It should have been a memory to last a lifetime: a new hunter, a new puppy, and their very first bird together
After months of training, we could sense that the long-awaited day was finally upon us. A singular, shining moment of victory.
Except that’s not at all how it happened.
The months of our first hunting season were ticking by with alarming speed. Suddenly, the fifteenth of January loomed ahead with an unspoken threat of failure. I began to research game farms and other options for extending our hunting season. I refused to let the season end without the capstone achievement of our first bird.
Weekends were consumed by an almost obsessive quest for a bird. We’d built all the pieces: searching, pointing, tracking.I had no complaints about the young Deutsch Langaar’s outstanding performance in the field. Unfortunately, the pieces never came together at the right moment. The birds would flush wild, I’d miss the shot, or some other mistake would prevent us from finishing the job. I was feeling the weight of failure on my shoulders. Would my dog give up on hunting with me?
My husband and I spent the last weekend of the season on our favorite public land in eastern Washington. The expanse of sagebrush was sprinkled with Russian olive thickets that held plenty of quail and the occasional rooster. We’d encountered a decent number of birds and very few hunters in this spot, which made it our top choice for that precious last hunt of the year.
By this point, the pup was learning to focus on the thick olive groves as suitable bird cover. She was smart enough to figure out how to hunt this terrain with very little influence from us – or perhaps in spite of our influence. I was tremendously proud as I watched her work her nose in each of the thickets. Her tail whirled around as she homed in on fresh bird scent.
Suddenly, she was on point. This is it – this is how it is going to happen. I could already smell the roasting bird in a sizzling pan. My heart pounded as I readied my grip on the gun. I touched the safety at least fifteen times just to make sure it hadn’t relocated itself. I took my first steps in toward the trembling, frozen puppy.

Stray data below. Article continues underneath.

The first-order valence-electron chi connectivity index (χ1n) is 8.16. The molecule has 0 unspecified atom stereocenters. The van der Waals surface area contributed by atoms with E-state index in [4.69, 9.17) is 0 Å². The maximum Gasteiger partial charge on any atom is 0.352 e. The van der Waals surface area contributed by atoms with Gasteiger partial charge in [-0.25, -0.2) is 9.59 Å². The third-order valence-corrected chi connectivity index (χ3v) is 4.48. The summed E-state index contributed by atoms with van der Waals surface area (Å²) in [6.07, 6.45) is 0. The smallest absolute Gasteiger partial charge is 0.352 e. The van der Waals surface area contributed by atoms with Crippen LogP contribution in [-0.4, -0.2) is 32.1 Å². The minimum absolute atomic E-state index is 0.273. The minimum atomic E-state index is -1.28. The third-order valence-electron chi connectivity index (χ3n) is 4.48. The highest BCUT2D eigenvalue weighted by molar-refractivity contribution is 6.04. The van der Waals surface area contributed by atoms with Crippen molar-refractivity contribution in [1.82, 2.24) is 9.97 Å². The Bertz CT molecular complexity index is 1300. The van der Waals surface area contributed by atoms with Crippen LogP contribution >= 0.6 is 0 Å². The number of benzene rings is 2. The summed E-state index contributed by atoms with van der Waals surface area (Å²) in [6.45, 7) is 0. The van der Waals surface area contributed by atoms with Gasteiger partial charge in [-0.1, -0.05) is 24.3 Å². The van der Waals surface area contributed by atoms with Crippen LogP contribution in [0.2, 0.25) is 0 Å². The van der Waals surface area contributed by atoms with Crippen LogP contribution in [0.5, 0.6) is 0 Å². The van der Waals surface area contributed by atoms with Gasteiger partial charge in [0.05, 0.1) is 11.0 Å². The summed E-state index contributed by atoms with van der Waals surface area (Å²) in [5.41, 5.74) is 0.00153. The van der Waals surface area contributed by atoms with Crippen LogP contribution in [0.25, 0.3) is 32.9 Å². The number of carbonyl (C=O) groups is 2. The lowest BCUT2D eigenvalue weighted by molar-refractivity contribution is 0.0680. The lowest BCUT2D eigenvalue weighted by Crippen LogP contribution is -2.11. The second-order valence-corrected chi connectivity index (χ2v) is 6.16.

The nervous quail exploded from their cover before I could get close. In a stroke of unprecedented luck, one of the birds flew right toward me. I spun around, held my breath, and pulled the trigger. There was a puff of gray feathers followed by the echo of my shot.
“OH MY GOD!” I cried, “OH MY GOD, WE DID IT!”
This is the moment where I’d like to press pause. I’d like to go back to this moment, calm myself down, and think rationally about the next steps. I’d like to consider the fact that my puppy had never held a fresh bird, let alone retrieved one to hand. It was a lot to ask of a young dog. With all the luxury of hindsight, I’d like to return to that moment, snap her on a lead, and set us both up for success.
But I didn’t do any of those things. Elated and coursing with adrenaline, I sprinted toward the feathers and began to search for a tiny blue-gray bird in an endless field of blue-gray shrubs. The puppy stuck her nose in the feather pile and executed a flawless track that led directly to the bird. She grabbed it without hesitation. I beamed. This was our moment.
Then she took off for the distant horizon.